Of course, that faith is a two-way street. Just as click fraud threatens Google’s reputation amongst online marketers, and black hat SEO threatens its reputation amongst searchers, bad experiences with Google Wallet could seriously hurt the entire Google name. So Google Wallet, maybe more than any other Google product, could be a major risk.
Of course, this assumes that Google Wallet will actually be PayPal, version two. That may or may not be the case.
Join the club. In his latest installment of his column for ClickZ, our colleague Kevin Lee argued that, rather than being focused on shopping carts, the big news from Google Wallet could come from an entirely different source: pay-per-view Google Search content.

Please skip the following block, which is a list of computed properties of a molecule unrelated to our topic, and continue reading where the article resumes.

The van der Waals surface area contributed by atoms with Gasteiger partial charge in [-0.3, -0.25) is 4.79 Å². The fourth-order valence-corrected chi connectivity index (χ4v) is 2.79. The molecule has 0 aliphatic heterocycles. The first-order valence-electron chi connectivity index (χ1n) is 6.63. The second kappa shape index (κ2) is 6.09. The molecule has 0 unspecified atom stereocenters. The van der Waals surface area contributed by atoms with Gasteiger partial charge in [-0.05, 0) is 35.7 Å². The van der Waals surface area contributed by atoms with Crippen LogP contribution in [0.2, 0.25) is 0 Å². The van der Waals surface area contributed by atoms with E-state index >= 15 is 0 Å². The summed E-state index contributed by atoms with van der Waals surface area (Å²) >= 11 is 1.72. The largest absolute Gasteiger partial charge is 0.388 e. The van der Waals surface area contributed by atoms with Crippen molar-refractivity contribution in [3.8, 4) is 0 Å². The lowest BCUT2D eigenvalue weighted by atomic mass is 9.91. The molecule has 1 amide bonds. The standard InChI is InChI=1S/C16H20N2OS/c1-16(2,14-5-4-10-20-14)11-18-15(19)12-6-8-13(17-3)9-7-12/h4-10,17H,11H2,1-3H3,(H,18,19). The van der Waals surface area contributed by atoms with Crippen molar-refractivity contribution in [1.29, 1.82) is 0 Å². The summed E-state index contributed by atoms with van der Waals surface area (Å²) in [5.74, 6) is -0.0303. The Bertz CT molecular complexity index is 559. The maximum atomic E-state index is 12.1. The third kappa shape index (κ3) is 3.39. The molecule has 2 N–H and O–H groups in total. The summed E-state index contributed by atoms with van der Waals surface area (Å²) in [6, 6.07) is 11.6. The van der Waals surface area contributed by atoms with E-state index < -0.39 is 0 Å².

After all, Yahoo already has a subscription search service that lets you search subscription-only content from any of seven sources. If you happen to have a subscription to those sources, it’s a neat site-search feature. But when you click on the link from any one of those sources that you don’t have a subscription to, all you see is a “sorry, this page for subscription members only” page.
Google Wallet, Kevin argues, would allow for an option to see paid-only content once, for a price that Google could split with the displaying site itself. (He also suggests that maybe Yahoo has something up its sleeve with the Subscription service, too).
It’s a fascinating approach to what Google can do with the service. It also might be part of a larger trend at Google — that of the two-tiered Google system: a free Google, and a pay-only Google.
Pay-per-view content is one example. Google Answers, in which human researchers for Google will answer questions for a fee, is another. That’s already well under way; questions start at $2.50, but many of them go for $10, and sometimes $100. Another free space on Google that’s ripe for offering paid services is Gmail — which could, for instance, offer pay-only video chat.